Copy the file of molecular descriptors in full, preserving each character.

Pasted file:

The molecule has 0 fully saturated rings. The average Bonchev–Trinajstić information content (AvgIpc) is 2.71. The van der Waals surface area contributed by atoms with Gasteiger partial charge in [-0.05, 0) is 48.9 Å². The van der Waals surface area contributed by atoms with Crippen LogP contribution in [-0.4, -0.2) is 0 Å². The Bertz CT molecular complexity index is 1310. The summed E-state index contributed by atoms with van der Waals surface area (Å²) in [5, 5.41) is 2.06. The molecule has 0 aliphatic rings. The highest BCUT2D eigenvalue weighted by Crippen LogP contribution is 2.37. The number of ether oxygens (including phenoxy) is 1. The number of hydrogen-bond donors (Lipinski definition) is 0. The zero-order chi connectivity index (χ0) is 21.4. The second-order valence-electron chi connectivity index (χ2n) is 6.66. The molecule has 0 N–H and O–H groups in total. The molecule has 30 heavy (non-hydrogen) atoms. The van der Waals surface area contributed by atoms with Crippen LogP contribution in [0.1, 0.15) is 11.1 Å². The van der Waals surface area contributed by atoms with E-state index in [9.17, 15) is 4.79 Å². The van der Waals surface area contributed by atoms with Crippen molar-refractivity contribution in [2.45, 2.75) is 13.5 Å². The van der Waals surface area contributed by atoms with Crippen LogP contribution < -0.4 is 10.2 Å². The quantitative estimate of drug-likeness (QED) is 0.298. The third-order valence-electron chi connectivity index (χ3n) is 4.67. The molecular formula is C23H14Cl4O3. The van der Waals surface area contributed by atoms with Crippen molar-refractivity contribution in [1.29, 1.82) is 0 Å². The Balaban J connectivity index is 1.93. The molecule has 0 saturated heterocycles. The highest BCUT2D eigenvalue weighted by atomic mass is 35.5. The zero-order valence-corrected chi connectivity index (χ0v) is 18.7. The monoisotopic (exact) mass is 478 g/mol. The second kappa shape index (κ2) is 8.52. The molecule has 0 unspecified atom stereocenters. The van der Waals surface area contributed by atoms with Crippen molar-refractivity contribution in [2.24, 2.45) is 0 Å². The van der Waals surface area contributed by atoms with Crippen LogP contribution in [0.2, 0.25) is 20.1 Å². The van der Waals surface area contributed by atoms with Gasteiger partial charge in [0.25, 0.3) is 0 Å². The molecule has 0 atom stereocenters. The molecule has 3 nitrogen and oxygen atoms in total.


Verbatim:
The molecule has 0 fully saturated rings. The average Bonchev–Trinajstić information content (AvgIpc) is 2.71. The van der Waals surface area contributed by atoms with Gasteiger partial charge in [-0.05, 0) is 48.9 Å². The van der Waals surface area contributed by atoms with Crippen LogP contribution in [-0.4, -0.2) is 0 Å². The Bertz CT molecular complexity index is 1310. The summed E-state index contributed by atoms with van der Waals surface area (Å²) in [5, 5.41) is 2.06. The molecule has 0 aliphatic rings. The highest BCUT2D eigenvalue weighted by Crippen LogP contribution is 2.37. The number of ether oxygens (including phenoxy) is 1. The number of hydrogen-bond donors (Lipinski definition) is 0. The zero-order chi connectivity index (χ0) is 21.4. The second-order valence-electron chi connectivity index (χ2n) is 6.66. The molecule has 0 N–H and O–H groups in total. The molecule has 30 heavy (non-hydrogen) atoms. The van der Waals surface area contributed by atoms with Crippen LogP contribution in [0.1, 0.15) is 11.1 Å². The van der Waals surface area contributed by atoms with E-state index in [9.17, 15) is 4.79 Å². The van der Waals surface area contributed by atoms with Crippen molar-refractivity contribution in [2.45, 2.75) is 13.5 Å². The van der Waals surface area contributed by atoms with Crippen LogP contribution < -0.4 is 10.2 Å². The quantitative estimate of drug-likeness (QED) is 0.298. The third-order valence-electron chi connectivity index (χ3n) is 4.67. The molecular formula is C23H14Cl4O3. The van der Waals surface area contributed by atoms with Crippen molar-refractivity contribution in [1.29, 1.82) is 0 Å². The Balaban J connectivity index is 1.93. The molecule has 0 saturated heterocycles. The highest BCUT2D eigenvalue weighted by atomic mass is 35.5. The zero-order valence-corrected chi connectivity index (χ0v) is 18.7. The monoisotopic (exact) mass is 478 g/mol. The second kappa shape index (κ2) is 8.52. The molecule has 0 unspecified atom stereocenters. The van der Waals surface area contributed by atoms with Crippen molar-refractivity contribution in [2.24, 2.45) is 0 Å². The van der Waals surface area contributed by atoms with Crippen LogP contribution in [0.2, 0.25) is 20.1 Å². The van der Waals surface area contributed by atoms with Gasteiger partial charge in [0.25, 0.3) is 0 Å². The molecule has 0 atom stereocenters. The molecule has 3 nitrogen and oxygen atoms in total.